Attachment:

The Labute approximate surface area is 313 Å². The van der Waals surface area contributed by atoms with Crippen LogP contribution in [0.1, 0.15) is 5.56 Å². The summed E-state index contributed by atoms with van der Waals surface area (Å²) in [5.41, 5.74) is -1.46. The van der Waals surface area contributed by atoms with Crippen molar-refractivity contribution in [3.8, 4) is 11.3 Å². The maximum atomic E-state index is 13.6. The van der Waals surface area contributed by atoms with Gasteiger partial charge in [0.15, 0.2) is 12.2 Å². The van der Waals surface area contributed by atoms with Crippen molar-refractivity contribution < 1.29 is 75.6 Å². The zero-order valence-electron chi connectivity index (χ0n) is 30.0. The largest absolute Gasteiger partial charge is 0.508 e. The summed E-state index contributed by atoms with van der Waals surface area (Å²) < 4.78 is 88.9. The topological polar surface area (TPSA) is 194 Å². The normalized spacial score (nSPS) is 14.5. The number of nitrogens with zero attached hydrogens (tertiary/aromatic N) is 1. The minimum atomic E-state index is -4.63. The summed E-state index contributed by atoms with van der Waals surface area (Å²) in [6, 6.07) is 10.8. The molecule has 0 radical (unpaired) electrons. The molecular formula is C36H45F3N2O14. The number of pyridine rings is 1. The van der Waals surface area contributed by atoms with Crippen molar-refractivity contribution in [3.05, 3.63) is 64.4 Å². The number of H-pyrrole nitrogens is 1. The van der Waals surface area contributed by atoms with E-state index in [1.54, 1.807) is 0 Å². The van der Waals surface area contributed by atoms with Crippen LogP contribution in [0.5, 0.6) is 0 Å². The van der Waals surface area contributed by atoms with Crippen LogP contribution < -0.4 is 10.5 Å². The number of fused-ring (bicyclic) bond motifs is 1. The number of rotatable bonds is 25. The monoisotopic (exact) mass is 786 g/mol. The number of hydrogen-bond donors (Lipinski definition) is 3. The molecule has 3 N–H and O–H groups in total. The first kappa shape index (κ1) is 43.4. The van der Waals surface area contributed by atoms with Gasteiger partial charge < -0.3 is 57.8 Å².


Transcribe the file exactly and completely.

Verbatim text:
The Labute approximate surface area is 313 Å². The van der Waals surface area contributed by atoms with Crippen LogP contribution in [0.1, 0.15) is 5.56 Å². The summed E-state index contributed by atoms with van der Waals surface area (Å²) in [5.41, 5.74) is -1.46. The van der Waals surface area contributed by atoms with Crippen molar-refractivity contribution in [3.8, 4) is 11.3 Å². The maximum atomic E-state index is 13.6. The van der Waals surface area contributed by atoms with Gasteiger partial charge in [0.15, 0.2) is 12.2 Å². The van der Waals surface area contributed by atoms with Crippen molar-refractivity contribution < 1.29 is 75.6 Å². The zero-order valence-electron chi connectivity index (χ0n) is 30.0. The largest absolute Gasteiger partial charge is 0.508 e. The summed E-state index contributed by atoms with van der Waals surface area (Å²) < 4.78 is 88.9. The topological polar surface area (TPSA) is 194 Å². The normalized spacial score (nSPS) is 14.5. The number of nitrogens with zero attached hydrogens (tertiary/aromatic N) is 1. The minimum atomic E-state index is -4.63. The summed E-state index contributed by atoms with van der Waals surface area (Å²) in [6, 6.07) is 10.8. The molecule has 0 radical (unpaired) electrons. The molecular formula is C36H45F3N2O14. The number of pyridine rings is 1. The van der Waals surface area contributed by atoms with Crippen molar-refractivity contribution in [3.05, 3.63) is 64.4 Å². The number of H-pyrrole nitrogens is 1. The van der Waals surface area contributed by atoms with E-state index in [1.54, 1.807) is 0 Å². The van der Waals surface area contributed by atoms with Crippen LogP contribution in [0.5, 0.6) is 0 Å². The van der Waals surface area contributed by atoms with Crippen LogP contribution < -0.4 is 10.5 Å². The number of fused-ring (bicyclic) bond motifs is 1. The number of rotatable bonds is 25. The monoisotopic (exact) mass is 786 g/mol. The number of hydrogen-bond donors (Lipinski definition) is 3. The molecule has 3 N–H and O–H groups in total. The first kappa shape index (κ1) is 43.4. The van der Waals surface area contributed by atoms with Gasteiger partial charge < -0.3 is 57.8 Å².